Re: Having external control panels in System settings

On Mon, Feb 6, 2012 at 10:56 PM, Sergey Udaltsov
<sergey udaltsov gmail com> wrote:
> Hello Allan
> Thanks for explaining me your opinion (as far as I can see, generally
> shared by the g-c-c maintainers). But this topic was discussed many
> times already. Obviously there is a conflict of values here - which
> makes agreement very hard to reach, if possible at all.
> I am still amased to see that the architecture that is "asking" for
> openness, that was open for years, from the very start - suddenly
> becomes closed just because of the lack of the detailed UI guidelines.
> I still fail to understand why all proprietary OSes have open
> extensible architecture around that area - while free software
> requires and effectively promotes patching which, from the overall
> attitude POV, looks like twisting of hands and intentional alienating
> of 3rd parties (in particular - hardware vendors).
> While g-c-c cannot prevent extension (thanks to free licenses), it
> just makes it hard and painful. Sometimes I even wonder if some people
> on that list could consider closing the source code in order to
> protect the well polished GNOME UI. Heh?;) Well, this is too much of
> trolling even for me. Let's get to some details...
>> situation. The best way we can promote Free Software is by making
>> products that people want to use.
> GNOME has never been end-user product. And it is not, so far. End-user
> product is a distro. GNOME is a product for distromakers. Should GNOME
> be friendly to its customers? Extension by API is orders of magnitude
> more friendly than patching - which is available anyway, so if some
> distro really wants to provide broken GNOMEish experience, wants to
> screw it, it has all possibilities (of course, I am not talking about
> Ubuntu;)
> If GNOME insists it is an end-user product ("GNOME OS"), it is a
> marketing move against independent (I mean - not affiliated with
> Redhat) desktop distros - they should either patch GNOME (and break
> the polished experience anyway) or just redice their activities to the
> packaging system and branded background image. Will they be happy? I
> doubt that.
>> Remember that distros extending the system settings in a haphazard way
>> in GNOME 2 resulted in all kinds of pain and seriously undermined the
>> user experience. We really need to do better this time around.
> I generally agree. And I completely support your point about lack of
> strict UI guidlines, perhaps more streamlined APIs etc. There are many
> ways to work on that issue. But closing the architecture is the worst
> of them.
>> We actually want distributors to extend GNOME 3, but we want them to
>> do it in a way that doesn't make the system worse for users.
> I guess distromakers are totally with you on this point. They are
> friends, not someone who's intention is to screw users and make them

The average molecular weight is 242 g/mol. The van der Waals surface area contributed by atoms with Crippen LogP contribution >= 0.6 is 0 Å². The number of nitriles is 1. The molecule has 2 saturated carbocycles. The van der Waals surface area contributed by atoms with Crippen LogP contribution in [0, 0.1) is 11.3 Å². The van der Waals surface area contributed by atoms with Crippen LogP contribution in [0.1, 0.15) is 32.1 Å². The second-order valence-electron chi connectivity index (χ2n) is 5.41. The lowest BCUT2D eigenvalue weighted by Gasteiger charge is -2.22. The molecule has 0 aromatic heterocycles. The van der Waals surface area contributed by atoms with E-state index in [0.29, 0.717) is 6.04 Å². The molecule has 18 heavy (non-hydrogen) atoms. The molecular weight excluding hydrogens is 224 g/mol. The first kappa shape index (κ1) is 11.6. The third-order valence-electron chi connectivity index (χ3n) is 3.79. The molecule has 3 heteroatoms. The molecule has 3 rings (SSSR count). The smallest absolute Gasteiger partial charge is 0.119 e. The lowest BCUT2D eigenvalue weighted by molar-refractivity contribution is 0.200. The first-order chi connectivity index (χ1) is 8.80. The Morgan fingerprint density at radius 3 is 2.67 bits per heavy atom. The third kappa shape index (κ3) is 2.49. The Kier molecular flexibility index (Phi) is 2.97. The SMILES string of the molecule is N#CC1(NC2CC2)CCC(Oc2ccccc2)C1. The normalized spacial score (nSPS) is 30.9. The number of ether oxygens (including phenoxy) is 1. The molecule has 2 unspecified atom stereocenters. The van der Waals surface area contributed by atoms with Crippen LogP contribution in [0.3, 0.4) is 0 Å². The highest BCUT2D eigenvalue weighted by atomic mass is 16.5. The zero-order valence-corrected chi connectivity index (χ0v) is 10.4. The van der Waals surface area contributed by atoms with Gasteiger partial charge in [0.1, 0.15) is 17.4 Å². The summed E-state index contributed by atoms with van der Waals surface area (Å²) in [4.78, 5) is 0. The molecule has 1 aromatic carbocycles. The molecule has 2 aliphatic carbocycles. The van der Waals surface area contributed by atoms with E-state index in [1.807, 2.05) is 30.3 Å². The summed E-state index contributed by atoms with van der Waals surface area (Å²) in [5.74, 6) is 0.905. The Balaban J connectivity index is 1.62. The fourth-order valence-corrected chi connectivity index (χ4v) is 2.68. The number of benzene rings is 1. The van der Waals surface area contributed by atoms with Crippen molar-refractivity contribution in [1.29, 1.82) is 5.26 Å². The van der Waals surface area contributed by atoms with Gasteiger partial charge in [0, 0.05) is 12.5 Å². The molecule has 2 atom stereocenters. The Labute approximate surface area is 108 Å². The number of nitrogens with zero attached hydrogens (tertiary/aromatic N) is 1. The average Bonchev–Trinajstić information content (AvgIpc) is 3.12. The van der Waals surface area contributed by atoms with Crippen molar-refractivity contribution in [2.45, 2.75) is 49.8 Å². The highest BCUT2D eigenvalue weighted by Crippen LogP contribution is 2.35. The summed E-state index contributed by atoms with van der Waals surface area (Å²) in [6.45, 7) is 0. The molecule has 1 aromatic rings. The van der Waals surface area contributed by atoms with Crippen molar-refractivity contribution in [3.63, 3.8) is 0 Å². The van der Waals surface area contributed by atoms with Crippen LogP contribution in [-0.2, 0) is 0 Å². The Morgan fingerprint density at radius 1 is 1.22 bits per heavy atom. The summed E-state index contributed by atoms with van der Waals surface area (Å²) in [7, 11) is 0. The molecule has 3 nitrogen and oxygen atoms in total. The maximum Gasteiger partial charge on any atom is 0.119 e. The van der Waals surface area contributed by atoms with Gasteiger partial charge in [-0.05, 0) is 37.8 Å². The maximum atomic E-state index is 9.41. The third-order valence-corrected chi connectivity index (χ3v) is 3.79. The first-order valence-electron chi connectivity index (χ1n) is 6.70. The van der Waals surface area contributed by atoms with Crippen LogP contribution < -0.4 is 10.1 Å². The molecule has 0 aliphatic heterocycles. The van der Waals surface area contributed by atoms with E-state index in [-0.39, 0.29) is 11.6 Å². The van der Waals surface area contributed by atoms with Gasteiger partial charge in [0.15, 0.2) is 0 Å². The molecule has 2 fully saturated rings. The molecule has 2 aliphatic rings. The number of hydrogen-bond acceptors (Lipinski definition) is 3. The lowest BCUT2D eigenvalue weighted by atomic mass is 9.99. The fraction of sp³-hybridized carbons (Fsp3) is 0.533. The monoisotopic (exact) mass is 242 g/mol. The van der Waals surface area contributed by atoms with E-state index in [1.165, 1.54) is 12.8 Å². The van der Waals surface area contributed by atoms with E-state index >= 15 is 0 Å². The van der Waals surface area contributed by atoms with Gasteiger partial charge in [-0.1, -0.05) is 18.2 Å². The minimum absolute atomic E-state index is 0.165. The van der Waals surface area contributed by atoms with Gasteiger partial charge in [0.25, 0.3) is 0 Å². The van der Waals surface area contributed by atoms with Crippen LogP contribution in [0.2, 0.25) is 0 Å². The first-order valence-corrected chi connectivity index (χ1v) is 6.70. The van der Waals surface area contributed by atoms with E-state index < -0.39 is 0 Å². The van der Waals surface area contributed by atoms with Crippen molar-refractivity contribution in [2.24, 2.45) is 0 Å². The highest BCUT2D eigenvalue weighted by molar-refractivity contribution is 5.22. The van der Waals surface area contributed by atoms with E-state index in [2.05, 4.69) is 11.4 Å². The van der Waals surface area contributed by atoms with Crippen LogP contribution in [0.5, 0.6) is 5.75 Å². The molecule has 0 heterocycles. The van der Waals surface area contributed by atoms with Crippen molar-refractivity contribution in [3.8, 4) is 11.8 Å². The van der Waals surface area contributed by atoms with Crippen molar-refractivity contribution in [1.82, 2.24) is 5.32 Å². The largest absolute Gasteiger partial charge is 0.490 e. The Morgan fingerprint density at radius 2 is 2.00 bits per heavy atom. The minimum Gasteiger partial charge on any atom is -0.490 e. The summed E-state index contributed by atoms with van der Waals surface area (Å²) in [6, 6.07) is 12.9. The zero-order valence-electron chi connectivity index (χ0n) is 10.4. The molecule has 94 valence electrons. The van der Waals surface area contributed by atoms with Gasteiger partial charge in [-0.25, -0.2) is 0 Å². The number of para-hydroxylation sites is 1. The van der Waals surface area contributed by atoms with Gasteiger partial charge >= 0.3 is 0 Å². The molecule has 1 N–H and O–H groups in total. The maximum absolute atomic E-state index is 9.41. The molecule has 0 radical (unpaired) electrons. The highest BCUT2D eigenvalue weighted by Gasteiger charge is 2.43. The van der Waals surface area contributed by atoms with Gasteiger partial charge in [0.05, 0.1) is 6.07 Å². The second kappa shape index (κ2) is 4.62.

> dislike GNOME. May be we should trust them? Cooperate? And proactively
> help them to create nice and consistently looking UIs. Not to fight
> them.
>> That's one reason why I'm working on a new version of the HIG.
> It is a very important work - but I hope it does not directly conflict
> with the idea of open APIs, does it?
>> There are also plans to have other integration points within the
>> system settings, such as with the privacy and sharing panel [1] and
>> with a notifications panel [2].
> These integration points are all good and useful. But sometimes
> something more generic is required (the examples were provided in this
> thread, and in some earlier threads).
> My apologies, again I could not stop myself from getting into that
> topic. I am just very happy to see this time someone as respectable as
> Federico tried to explain why extensibility is a benefit, not a curse.
> But still I do not expect anything to change in this department. I
> would be glad to be wrong, but I suspect g-c-c is going to remain as
> it is - without ability to add extra panels. That is why I am advising
> Petko to give up. Unless, of course, he wants to maintain some set of
> patches  that keeps g-c-c open.
> Regards,
> Sergey

tl;dr (properly)

Sergey, this isn't a conspiracy. This is an open project - anyone can
contribute, and they can help to shape what GNOME becomes. GNOME also
collaborates with other Free Software projects where it makes sense to
do so; indeed, I beleive that that commitment to collaboration is
particularly strong in the GNOME project.

The whole problem with GNOME design in the past was that we failed to
properly define a product. That led to fragmentation, inconsistency
and a lack of integration. This has been a curse for distributions
too. Just as GNOME has never defined a product, neither have they. I'm
sure that everyone in this project wants distributions to work with us
to create something truely competitive.

Being Free Software does not mean you can't define a product. Indeed,
the best thing for Free Software right now is that we do exactly that.
It's what our proprietary rivals are doing, and they're winning.

It may sound like I'm defending the decision on panel extensibility.
Actually I'm not. I don't have a strong opinion on it. What I disagree
with is your suggestion that the decisions that have been made here
are malicious is some way or that they are against Free Software.
They're not.


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